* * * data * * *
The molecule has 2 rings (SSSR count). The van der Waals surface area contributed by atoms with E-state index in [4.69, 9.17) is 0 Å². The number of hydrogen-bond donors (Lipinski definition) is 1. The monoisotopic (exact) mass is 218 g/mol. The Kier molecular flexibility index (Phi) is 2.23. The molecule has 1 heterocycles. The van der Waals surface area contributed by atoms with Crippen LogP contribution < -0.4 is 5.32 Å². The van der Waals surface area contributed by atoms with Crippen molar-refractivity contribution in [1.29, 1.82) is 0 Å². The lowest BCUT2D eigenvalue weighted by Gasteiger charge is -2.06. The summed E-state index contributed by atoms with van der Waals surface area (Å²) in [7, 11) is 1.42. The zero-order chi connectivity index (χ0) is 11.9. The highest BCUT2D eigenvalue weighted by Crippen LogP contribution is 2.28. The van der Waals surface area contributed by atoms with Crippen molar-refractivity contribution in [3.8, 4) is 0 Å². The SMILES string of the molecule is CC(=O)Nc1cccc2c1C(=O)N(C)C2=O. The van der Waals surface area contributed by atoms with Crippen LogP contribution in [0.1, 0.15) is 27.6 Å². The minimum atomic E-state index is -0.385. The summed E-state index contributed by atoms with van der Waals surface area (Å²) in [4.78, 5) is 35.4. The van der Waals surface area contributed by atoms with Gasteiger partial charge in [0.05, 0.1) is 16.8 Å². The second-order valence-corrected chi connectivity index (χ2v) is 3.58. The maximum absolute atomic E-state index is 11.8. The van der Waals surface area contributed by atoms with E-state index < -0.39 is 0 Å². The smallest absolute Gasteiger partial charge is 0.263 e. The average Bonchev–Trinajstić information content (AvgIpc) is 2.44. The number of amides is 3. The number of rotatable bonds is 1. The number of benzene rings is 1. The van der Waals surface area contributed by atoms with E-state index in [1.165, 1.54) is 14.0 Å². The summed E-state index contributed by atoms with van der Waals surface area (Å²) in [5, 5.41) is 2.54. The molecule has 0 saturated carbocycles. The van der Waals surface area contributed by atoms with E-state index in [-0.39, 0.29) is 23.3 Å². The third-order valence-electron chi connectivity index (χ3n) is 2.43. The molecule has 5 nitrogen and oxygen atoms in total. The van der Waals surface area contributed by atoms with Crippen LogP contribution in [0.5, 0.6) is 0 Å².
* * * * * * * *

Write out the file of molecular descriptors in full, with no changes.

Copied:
The molecule has 2 rings (SSSR count). The van der Waals surface area contributed by atoms with E-state index in [4.69, 9.17) is 0 Å². The number of hydrogen-bond donors (Lipinski definition) is 1. The monoisotopic (exact) mass is 218 g/mol. The Kier molecular flexibility index (Phi) is 2.23. The molecule has 1 heterocycles. The van der Waals surface area contributed by atoms with Crippen LogP contribution < -0.4 is 5.32 Å². The van der Waals surface area contributed by atoms with Crippen molar-refractivity contribution in [1.29, 1.82) is 0 Å². The lowest BCUT2D eigenvalue weighted by Gasteiger charge is -2.06. The summed E-state index contributed by atoms with van der Waals surface area (Å²) in [7, 11) is 1.42. The zero-order chi connectivity index (χ0) is 11.9. The highest BCUT2D eigenvalue weighted by Crippen LogP contribution is 2.28. The van der Waals surface area contributed by atoms with Crippen molar-refractivity contribution in [3.8, 4) is 0 Å². The SMILES string of the molecule is CC(=O)Nc1cccc2c1C(=O)N(C)C2=O. The van der Waals surface area contributed by atoms with Crippen LogP contribution in [0.1, 0.15) is 27.6 Å². The minimum atomic E-state index is -0.385. The summed E-state index contributed by atoms with van der Waals surface area (Å²) in [4.78, 5) is 35.4. The van der Waals surface area contributed by atoms with Gasteiger partial charge in [0.05, 0.1) is 16.8 Å². The second-order valence-corrected chi connectivity index (χ2v) is 3.58. The maximum absolute atomic E-state index is 11.8. The van der Waals surface area contributed by atoms with E-state index < -0.39 is 0 Å². The smallest absolute Gasteiger partial charge is 0.263 e. The average Bonchev–Trinajstić information content (AvgIpc) is 2.44. The number of amides is 3. The number of rotatable bonds is 1. The number of benzene rings is 1. The van der Waals surface area contributed by atoms with E-state index in [1.165, 1.54) is 14.0 Å². The summed E-state index contributed by atoms with van der Waals surface area (Å²) in [5, 5.41) is 2.54. The molecule has 0 saturated carbocycles. The van der Waals surface area contributed by atoms with E-state index in [-0.39, 0.29) is 23.3 Å². The third-order valence-electron chi connectivity index (χ3n) is 2.43. The molecule has 5 nitrogen and oxygen atoms in total. The van der Waals surface area contributed by atoms with Crippen LogP contribution in [0.5, 0.6) is 0 Å².